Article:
European Rugby Champions Cup Round 6, and Glasgow found themselves with the unenvied task of having to win at The Rec to – depending on other results – qualify for European quarter finals for the first time in club history. But as Bath were in a similar boat needing a win to progress, it promised to be fast and furious with two clubs that boast international-class back lines and play adventurous rugby. One slight crimp for Glasgow was that back row injuries meant Fraser Brown, Leone Nakarawa and Richie Vernon started with Sean Lamont on the bench as back row cover; a reversal of fortunes from the round 1 match where Bath had back row woes.
After putting the ball out on the full off the kick off then conceding a penalty from the resultant scrum, Glasgow defended positively and after a couple of strong runs from Maitland and DTH Van Der Merwe, Dunbar was in for the first try of the game within 5 minutes.
When either side had possession in the first half they were both keen for quick ball but minor errors meant lots of set pieces. While Glasgow struggled in the scrum, Bath were having problems with their line-out. Although generally solid in defence, a number of penalties were conceded by Glasgow allowing George Ford shots at goal. After missing his first one, he nailed the next two.
HT Bath 6 – 7 Glasgow
Glasgow started the second half with two replacement props in Jon Welsh and Jerry Yanuyanutawa on for Cusack and Reid, who were put to the test almost immediately and although they were penalised too by referee Lacey, at least former Bath player and pundit David Flatman felt it should have been theirs.
A counter attack from their own 22 went through many hands and good support work allowing Vernon to score a great try in the corner. After a brief conversation between Lacey and the TMO – with Lacey leaning towards awarding Bath a penalty in back play – the try was awarded. Russell missed the conversion.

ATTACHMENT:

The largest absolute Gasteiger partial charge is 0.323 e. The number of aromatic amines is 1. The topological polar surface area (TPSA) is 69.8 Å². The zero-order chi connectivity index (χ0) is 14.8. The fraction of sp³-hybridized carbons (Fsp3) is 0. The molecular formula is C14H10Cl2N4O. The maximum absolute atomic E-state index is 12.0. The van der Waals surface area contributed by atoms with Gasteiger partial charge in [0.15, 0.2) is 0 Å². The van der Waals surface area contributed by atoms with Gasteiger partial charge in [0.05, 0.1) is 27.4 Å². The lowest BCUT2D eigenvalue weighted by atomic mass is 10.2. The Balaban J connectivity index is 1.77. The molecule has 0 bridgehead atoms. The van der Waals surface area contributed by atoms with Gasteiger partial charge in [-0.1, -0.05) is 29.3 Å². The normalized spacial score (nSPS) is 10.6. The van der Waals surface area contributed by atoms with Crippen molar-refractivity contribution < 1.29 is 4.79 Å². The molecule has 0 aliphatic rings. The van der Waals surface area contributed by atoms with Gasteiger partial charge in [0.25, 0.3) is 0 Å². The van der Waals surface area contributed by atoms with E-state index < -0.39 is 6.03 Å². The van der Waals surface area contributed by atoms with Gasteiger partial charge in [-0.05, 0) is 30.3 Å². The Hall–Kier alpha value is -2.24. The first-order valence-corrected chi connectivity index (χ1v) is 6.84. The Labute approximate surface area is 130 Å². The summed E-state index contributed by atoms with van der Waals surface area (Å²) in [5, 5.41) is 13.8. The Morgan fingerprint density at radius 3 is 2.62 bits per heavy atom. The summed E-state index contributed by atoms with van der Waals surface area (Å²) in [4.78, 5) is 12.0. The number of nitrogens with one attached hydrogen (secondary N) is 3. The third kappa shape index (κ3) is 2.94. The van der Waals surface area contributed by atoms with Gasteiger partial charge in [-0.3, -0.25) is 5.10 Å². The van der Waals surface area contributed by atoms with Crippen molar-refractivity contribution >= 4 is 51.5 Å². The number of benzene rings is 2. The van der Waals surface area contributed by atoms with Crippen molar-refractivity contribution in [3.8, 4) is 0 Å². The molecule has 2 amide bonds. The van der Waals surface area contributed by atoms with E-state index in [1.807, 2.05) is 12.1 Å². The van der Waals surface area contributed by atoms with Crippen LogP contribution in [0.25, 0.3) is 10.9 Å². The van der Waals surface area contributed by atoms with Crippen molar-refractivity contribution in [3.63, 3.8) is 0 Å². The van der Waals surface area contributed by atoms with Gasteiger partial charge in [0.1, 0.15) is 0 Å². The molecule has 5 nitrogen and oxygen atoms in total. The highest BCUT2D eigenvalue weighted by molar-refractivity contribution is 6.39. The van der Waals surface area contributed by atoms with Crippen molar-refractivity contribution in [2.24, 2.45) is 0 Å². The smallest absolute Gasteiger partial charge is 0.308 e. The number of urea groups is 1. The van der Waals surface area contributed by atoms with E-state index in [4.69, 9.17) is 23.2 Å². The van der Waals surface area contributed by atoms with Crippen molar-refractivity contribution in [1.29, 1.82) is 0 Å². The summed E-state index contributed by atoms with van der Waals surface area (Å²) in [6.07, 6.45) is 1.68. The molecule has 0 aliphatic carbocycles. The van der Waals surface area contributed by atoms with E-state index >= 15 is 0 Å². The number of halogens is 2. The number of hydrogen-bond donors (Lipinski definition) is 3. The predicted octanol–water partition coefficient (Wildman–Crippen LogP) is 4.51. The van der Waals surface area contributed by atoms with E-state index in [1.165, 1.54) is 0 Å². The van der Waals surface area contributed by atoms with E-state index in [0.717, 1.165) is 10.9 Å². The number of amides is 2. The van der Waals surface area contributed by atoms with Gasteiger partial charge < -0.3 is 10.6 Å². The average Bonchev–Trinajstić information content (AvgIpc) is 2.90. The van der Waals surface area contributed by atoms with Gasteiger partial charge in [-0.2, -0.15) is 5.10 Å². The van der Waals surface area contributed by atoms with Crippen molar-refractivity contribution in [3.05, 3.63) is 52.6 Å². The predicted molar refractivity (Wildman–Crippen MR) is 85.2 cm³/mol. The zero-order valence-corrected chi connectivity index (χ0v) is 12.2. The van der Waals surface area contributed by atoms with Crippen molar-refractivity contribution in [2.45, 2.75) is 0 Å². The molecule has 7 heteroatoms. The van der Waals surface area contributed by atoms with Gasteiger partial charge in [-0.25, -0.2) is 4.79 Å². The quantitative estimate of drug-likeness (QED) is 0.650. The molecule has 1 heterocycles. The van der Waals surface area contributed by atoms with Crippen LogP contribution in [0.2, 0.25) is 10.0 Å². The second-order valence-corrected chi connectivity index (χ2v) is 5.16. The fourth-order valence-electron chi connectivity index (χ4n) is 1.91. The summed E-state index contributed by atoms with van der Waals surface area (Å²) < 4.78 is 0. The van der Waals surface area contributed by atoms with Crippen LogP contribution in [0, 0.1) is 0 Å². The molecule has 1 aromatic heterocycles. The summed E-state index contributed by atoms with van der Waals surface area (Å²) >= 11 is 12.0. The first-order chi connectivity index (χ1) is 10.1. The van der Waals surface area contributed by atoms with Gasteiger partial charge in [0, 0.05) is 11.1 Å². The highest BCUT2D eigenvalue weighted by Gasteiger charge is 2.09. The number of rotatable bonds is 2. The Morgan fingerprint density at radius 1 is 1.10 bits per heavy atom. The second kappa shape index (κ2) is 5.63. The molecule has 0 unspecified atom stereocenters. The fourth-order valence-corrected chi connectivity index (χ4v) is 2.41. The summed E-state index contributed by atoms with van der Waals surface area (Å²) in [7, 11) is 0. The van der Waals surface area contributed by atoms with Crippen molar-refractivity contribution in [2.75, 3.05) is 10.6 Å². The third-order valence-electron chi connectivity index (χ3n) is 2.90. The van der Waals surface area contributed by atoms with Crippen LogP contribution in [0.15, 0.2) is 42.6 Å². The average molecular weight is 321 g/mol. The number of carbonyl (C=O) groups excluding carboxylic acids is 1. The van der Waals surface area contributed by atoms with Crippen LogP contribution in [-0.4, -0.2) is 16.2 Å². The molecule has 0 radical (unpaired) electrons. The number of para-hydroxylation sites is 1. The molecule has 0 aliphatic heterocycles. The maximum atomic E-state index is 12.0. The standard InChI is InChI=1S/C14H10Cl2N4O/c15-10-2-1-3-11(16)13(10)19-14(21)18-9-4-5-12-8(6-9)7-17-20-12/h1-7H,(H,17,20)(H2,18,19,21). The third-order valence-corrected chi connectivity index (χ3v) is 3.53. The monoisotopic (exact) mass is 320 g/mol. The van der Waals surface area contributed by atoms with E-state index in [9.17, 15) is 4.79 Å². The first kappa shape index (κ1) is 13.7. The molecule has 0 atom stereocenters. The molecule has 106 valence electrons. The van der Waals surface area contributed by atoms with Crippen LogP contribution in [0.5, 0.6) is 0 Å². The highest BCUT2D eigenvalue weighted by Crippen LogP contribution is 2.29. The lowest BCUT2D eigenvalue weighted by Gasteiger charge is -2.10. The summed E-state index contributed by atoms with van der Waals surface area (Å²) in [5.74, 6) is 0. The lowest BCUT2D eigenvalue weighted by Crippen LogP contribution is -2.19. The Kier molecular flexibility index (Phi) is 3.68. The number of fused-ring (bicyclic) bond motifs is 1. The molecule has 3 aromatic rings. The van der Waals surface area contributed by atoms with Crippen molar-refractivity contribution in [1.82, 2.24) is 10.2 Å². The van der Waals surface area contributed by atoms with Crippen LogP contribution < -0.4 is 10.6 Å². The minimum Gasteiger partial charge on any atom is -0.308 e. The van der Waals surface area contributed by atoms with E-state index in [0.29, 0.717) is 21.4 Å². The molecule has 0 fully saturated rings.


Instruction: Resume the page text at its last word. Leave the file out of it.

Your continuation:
Bath immediately struck back with a penalty try resulting from Al Kellock being adjudged to have pulled down a rolling maul heading for the try line. Kellock was also shown a yellow card.
A topsy turvy game continued after Glasgow were awarded a scrum penalty that Russell duly converted to re-take the lead. Anthony Watson made a break for the line but was held up by Russell and Maitland to be denied a score. However from the resulting scrum Lacey awarded Bath a second penalty try.
With 10 minutes to go and 5 points down the gamble button that is Niko was pushed by the Glasgow management. He did what we all expect, and caused all manner of chaos and disruption, leading to Glasgow piling on the pressure with several visits to Bath’s 22 but crucially leaving with nothing to show for it. Unfortunately the last attack – at one point inches short of the try line – led to a Bath penalty and by the time the lineout from it was taken, the clock was in the red. After securing their own ball the ball Bath booted it off the pitch and the game was over.
FT Bath 20-15 Glasgow
The result meant 3rd in the pool and no quarter final, but Glasgow can hold their heads high after that performance and several great results earlier in the tournament. They will rue dropped points from earlier rounds; especially against Toulouse. That said, Warriors are in a good place and a lot of teams should pay them far more respect next season. Townsend, his team and the fans can be very proud of their team.
SRBlog Man of the Match: Whilst Bennett, DTH, MacArthur and Dunbar played well the nod is given to Fraser Brown on his first European start who was immense in a game where he was playing out of position at openside flanker. Will big Vern have taken notice?